The CSA have also sought feedback on the way in which leverage is measured and disclosed, and whether other measurement methods could be used to better inform investors about the amount and type of leverage employed by Alternative Funds. Currently, the maximum leverage used by an investment fund must be disclosed as a ratio of total long positions, including leveraged positions, plus total short positions divided by the net assets of the fund.

increased concentration restriction?

The CSA are considering whether Alternative Funds should be permitted to invest a larger percentage of their NAV in securities of a single issuer than the 10% restriction proposed under NI 81-102. The CSA have asked for feedback on what types of alternative investment strategies might require increased concentration restrictions and what an appropriate restriction should be. In addition, they have sought feedback on whether a different measure of concentration would be more appropriate for Alternative Funds given their ability to gain leveraged exposure (for example, whether the measure of concentration should be based on notional exposure of the portfolio).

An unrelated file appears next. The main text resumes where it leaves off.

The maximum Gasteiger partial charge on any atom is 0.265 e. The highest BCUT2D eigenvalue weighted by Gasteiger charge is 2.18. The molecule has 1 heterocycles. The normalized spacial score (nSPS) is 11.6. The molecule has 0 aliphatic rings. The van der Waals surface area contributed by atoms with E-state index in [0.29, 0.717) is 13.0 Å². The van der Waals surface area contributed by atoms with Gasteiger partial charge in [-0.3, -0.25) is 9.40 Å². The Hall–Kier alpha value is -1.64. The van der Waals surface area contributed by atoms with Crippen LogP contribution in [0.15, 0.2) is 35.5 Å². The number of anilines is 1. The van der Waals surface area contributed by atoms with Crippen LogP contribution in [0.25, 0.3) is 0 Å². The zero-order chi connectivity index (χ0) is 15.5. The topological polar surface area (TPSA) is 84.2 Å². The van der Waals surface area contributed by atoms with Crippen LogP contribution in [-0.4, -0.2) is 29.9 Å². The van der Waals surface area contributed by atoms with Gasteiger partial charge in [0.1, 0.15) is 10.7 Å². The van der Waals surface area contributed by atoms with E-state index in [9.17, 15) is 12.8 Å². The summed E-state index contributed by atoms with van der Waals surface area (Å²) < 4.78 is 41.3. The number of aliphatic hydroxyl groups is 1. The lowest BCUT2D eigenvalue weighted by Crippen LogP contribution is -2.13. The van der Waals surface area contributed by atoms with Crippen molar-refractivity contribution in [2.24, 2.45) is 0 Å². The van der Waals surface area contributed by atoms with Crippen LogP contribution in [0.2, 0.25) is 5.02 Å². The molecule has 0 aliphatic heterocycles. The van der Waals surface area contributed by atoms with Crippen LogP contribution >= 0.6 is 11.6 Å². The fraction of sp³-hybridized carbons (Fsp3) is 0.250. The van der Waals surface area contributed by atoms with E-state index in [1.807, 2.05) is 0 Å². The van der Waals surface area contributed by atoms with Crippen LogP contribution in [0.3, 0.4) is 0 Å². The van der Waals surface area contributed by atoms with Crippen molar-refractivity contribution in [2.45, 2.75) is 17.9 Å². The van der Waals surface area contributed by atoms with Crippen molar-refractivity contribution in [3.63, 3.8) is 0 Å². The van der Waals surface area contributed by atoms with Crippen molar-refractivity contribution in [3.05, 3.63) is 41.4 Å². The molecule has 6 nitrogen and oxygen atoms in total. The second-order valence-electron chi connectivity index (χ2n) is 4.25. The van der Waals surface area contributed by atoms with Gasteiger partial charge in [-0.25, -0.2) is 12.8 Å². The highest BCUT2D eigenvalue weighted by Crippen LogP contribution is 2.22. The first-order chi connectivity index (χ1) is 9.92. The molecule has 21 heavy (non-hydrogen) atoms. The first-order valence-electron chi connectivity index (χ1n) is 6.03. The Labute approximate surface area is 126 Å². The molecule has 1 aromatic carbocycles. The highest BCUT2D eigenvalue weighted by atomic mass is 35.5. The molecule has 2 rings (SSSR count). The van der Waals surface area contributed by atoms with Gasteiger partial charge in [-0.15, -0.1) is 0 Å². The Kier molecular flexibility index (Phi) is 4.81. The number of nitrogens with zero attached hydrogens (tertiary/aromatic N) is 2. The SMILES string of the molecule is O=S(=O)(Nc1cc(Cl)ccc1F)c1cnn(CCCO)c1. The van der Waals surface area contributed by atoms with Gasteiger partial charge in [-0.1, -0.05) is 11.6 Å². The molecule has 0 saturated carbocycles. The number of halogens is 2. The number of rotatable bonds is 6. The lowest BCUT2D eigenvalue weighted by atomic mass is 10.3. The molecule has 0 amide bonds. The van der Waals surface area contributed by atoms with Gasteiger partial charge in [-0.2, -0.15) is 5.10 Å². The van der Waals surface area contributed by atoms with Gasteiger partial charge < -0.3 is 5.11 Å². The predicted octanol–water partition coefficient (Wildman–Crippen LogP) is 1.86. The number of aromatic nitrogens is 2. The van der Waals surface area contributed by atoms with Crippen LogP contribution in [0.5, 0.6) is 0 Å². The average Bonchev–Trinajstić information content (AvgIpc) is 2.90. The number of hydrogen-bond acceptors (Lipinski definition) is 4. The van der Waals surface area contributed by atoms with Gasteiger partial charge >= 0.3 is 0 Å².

restrictions on fund-of-fund structures

The CSA are also considering allowing Alternative Funds to invest in underlying investment funds (including other Alternative Funds) subject to certain conditions similar to those that apply to fund-of-fund investments under NI 81-102. An Alternative Fund would be permitted to invest in other investment funds provided that the underlying funds are reporting issuers in the same jurisdictions as the Alternative Fund (e.g., prohibiting investment in foreign funds or Canadian funds that are offered pursuant to a prospectus exemption). The CSA are not contemplating the inclusion of an exemption from these requirements in NI 81-104, and are of the view that the discretionary exemptive relief process is the appropriate avenue to address any proposed fund-of-fund structures that involve underlying investment funds that are not reporting issuers in the same jurisdictions as an Alternative Fund.

higher short selling limits